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Coping with Relationship Stress

Written by Arleen Fitzgerald, L.I.C.S.W., Behavioral Health Consultant (biography, blog)

We live in a busy, fast-paced world where balancing work and life can be difficult. Each person has their own "stress triggers" and a satisfactory approach to problem solving may be completely different from that of their partner/spouse.

One of the new schools of thought on how to build stress resiliency and deal with stress in our relationships is the approach called "mindfulness."

Each of us can easily get wound up in our daily stressors if we let them. How you think about stress in your relationship will impact the feelings of happiness and contentment you have in your relationship. We can often worry about current stressors and how they not only affect us currently, but also that of our future.

In the mindfulness approach, you focus on the present moment. Letting go of worries about the future can enable you to enjoy the present moment and what you are grateful for.

For example, if you had a fight with your significant other this morning, you have control over how that fight will affect your day. If you spend the day focused on all the problems in your relationship, you will probably come home in a negative mood.

Don't try to solve problems when either of you is in a low mood. Call a "time out" to get your mood under control before coming back together to resolve the issue.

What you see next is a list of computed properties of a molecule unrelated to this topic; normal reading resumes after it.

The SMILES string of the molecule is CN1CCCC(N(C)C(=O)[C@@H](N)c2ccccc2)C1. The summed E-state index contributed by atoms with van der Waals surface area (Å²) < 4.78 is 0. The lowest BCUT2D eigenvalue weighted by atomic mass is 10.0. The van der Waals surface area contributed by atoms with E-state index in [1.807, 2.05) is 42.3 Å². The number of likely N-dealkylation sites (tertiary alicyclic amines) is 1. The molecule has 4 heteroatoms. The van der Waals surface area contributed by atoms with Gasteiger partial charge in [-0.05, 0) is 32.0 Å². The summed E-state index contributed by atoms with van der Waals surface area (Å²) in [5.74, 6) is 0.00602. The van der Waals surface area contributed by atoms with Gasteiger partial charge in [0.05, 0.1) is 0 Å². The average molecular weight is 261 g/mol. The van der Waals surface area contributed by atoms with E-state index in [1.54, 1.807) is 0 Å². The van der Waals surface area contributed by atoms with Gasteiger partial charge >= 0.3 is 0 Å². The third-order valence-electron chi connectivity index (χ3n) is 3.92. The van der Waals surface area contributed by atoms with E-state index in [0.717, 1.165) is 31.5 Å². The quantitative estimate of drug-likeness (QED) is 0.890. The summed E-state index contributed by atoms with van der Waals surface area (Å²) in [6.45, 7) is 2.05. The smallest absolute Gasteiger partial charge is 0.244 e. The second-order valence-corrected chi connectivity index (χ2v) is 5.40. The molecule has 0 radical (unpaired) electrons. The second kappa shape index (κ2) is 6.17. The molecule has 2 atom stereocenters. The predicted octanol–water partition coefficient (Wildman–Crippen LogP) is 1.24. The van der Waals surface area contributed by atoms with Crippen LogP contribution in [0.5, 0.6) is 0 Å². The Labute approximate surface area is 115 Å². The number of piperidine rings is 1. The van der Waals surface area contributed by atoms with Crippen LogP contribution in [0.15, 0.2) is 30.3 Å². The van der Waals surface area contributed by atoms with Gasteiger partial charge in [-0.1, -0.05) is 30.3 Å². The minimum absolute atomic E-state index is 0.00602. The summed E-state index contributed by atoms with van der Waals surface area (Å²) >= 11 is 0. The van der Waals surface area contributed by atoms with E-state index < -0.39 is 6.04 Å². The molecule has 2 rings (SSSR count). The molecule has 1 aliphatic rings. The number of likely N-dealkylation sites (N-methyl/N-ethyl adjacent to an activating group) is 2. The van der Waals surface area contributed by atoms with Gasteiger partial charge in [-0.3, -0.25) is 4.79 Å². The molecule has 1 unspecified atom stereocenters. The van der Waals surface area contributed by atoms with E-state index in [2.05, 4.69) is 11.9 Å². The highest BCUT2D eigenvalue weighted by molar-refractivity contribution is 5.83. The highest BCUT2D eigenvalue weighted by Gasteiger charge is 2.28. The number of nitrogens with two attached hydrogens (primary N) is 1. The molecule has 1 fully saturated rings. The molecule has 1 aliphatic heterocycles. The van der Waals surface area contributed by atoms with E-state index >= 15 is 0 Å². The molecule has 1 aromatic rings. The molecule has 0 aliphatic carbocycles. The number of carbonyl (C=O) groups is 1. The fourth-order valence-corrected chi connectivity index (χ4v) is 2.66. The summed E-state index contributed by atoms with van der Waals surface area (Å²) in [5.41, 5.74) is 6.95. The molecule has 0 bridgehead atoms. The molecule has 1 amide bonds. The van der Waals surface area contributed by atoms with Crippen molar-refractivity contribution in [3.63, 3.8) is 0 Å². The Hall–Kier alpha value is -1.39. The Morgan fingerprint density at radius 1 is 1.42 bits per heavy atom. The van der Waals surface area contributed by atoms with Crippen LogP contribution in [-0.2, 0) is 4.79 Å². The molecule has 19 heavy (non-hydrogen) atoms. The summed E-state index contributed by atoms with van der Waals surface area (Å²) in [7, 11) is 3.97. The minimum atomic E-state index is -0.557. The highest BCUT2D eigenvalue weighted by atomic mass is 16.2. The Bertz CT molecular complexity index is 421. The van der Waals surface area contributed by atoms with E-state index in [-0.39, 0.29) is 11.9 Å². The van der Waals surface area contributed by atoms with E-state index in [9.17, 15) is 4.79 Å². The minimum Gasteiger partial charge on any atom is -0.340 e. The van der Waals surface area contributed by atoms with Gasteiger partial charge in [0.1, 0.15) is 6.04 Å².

To do this, you may need to slow down your pace of life and how you think. Focus on the present moment, what joys it brings you and how it contributes to the overall big picture of your life.

If this same person had the same fight, but they focused on their work activities, being productive, getting things done and the positives of their relationship, the level of stress experienced in the relationship would be vastly different. Same couple? same fight? same issues, but a different outcome.

You can come home with your energies focused on present day experiences, how they contribute to your happiness and approach your spouse/partner in a completely different way than if you focused your entire day on the fight you had, what you're not getting out of the relationship and how unhappy you are in life.

In long-term relationships, what we found exciting about our significant other in the beginning can be the same things that we now find burdensome, draining and a source of conflict. It's easy to act on and openly express these thoughts to our loved ones. Have you noticed that you are often more respectful and appreciative of your friends than those close to you?

To put it into perspective, try to focus on the 5:1 ratio in your relationship. That means for every criticism you have, it should be backed up by five positive things you have said to them. No need to "keep score," but each person in the relationship should feel their positive attributes are noticed far more often than those areas in which they are criticized.

Try applying this 5:1 ratio in your relationship and see what a difference it will make.

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